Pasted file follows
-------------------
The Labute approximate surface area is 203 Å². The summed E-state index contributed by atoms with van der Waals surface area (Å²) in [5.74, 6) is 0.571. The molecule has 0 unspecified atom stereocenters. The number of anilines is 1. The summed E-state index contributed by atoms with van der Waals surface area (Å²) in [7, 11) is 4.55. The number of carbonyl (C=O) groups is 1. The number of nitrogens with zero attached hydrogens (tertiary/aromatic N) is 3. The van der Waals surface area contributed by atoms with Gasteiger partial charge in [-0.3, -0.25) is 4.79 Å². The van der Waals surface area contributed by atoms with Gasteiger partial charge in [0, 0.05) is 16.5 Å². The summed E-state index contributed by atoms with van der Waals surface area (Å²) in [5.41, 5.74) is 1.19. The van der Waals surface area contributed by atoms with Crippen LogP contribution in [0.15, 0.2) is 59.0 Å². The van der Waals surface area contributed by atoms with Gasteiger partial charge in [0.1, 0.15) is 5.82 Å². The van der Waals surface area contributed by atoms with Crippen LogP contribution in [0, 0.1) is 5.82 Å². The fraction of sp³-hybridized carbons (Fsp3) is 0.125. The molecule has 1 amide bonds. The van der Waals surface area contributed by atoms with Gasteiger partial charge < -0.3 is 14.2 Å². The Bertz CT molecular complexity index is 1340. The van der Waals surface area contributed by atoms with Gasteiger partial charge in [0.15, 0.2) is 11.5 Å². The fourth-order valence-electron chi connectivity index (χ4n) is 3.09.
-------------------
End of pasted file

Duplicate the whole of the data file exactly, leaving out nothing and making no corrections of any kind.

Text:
The Labute approximate surface area is 203 Å². The summed E-state index contributed by atoms with van der Waals surface area (Å²) in [5.74, 6) is 0.571. The molecule has 0 unspecified atom stereocenters. The number of anilines is 1. The summed E-state index contributed by atoms with van der Waals surface area (Å²) in [7, 11) is 4.55. The number of carbonyl (C=O) groups is 1. The number of nitrogens with zero attached hydrogens (tertiary/aromatic N) is 3. The van der Waals surface area contributed by atoms with Gasteiger partial charge in [-0.3, -0.25) is 4.79 Å². The van der Waals surface area contributed by atoms with Gasteiger partial charge in [0, 0.05) is 16.5 Å². The summed E-state index contributed by atoms with van der Waals surface area (Å²) in [5.41, 5.74) is 1.19. The van der Waals surface area contributed by atoms with Crippen LogP contribution in [0.15, 0.2) is 59.0 Å². The van der Waals surface area contributed by atoms with Gasteiger partial charge in [0.1, 0.15) is 5.82 Å². The van der Waals surface area contributed by atoms with Crippen LogP contribution in [0, 0.1) is 5.82 Å². The fraction of sp³-hybridized carbons (Fsp3) is 0.125. The molecule has 1 amide bonds. The van der Waals surface area contributed by atoms with Gasteiger partial charge < -0.3 is 14.2 Å². The Bertz CT molecular complexity index is 1340. The van der Waals surface area contributed by atoms with Gasteiger partial charge in [0.15, 0.2) is 11.5 Å². The fourth-order valence-electron chi connectivity index (χ4n) is 3.09.